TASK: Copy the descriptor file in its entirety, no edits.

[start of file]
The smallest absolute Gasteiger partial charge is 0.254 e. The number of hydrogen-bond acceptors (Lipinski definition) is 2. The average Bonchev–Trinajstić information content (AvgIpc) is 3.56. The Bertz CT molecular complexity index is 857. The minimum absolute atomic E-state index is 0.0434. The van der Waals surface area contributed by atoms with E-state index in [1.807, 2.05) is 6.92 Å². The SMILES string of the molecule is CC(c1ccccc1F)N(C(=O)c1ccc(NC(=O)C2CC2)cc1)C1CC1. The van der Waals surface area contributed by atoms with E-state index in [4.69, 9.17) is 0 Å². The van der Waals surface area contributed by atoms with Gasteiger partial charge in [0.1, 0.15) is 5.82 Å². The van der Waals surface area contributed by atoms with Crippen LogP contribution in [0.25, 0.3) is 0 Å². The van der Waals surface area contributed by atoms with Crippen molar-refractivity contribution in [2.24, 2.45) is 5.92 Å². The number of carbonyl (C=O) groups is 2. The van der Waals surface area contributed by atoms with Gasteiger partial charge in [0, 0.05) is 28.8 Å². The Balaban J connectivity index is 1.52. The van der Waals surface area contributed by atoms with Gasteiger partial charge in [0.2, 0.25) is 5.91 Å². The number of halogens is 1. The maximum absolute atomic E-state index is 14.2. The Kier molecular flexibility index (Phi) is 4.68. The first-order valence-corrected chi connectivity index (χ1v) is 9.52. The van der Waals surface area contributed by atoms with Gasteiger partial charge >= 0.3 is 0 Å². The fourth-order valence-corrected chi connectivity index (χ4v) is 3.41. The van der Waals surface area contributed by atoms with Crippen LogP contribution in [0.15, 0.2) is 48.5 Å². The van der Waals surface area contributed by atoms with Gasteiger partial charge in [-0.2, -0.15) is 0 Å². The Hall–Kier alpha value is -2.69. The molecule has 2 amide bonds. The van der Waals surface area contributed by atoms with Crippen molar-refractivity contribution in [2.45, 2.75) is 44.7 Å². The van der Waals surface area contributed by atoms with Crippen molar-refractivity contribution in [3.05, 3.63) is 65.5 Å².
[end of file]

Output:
The smallest absolute Gasteiger partial charge is 0.254 e. The number of hydrogen-bond acceptors (Lipinski definition) is 2. The average Bonchev–Trinajstić information content (AvgIpc) is 3.56. The Bertz CT molecular complexity index is 857. The minimum absolute atomic E-state index is 0.0434. The van der Waals surface area contributed by atoms with E-state index in [1.807, 2.05) is 6.92 Å². The SMILES string of the molecule is CC(c1ccccc1F)N(C(=O)c1ccc(NC(=O)C2CC2)cc1)C1CC1. The van der Waals surface area contributed by atoms with E-state index in [4.69, 9.17) is 0 Å². The van der Waals surface area contributed by atoms with Gasteiger partial charge in [0.1, 0.15) is 5.82 Å². The van der Waals surface area contributed by atoms with Crippen LogP contribution in [0.25, 0.3) is 0 Å². The van der Waals surface area contributed by atoms with Crippen molar-refractivity contribution in [2.24, 2.45) is 5.92 Å². The number of carbonyl (C=O) groups is 2. The van der Waals surface area contributed by atoms with Gasteiger partial charge in [0, 0.05) is 28.8 Å². The Balaban J connectivity index is 1.52. The van der Waals surface area contributed by atoms with Gasteiger partial charge in [0.2, 0.25) is 5.91 Å². The number of halogens is 1. The maximum absolute atomic E-state index is 14.2. The Kier molecular flexibility index (Phi) is 4.68. The first-order valence-corrected chi connectivity index (χ1v) is 9.52. The van der Waals surface area contributed by atoms with Gasteiger partial charge >= 0.3 is 0 Å². The fourth-order valence-corrected chi connectivity index (χ4v) is 3.41. The van der Waals surface area contributed by atoms with Crippen LogP contribution in [0.15, 0.2) is 48.5 Å². The van der Waals surface area contributed by atoms with Gasteiger partial charge in [-0.2, -0.15) is 0 Å². The Hall–Kier alpha value is -2.69. The molecule has 2 amide bonds. The van der Waals surface area contributed by atoms with Crippen molar-refractivity contribution in [2.45, 2.75) is 44.7 Å². The van der Waals surface area contributed by atoms with Crippen molar-refractivity contribution in [3.05, 3.63) is 65.5 Å².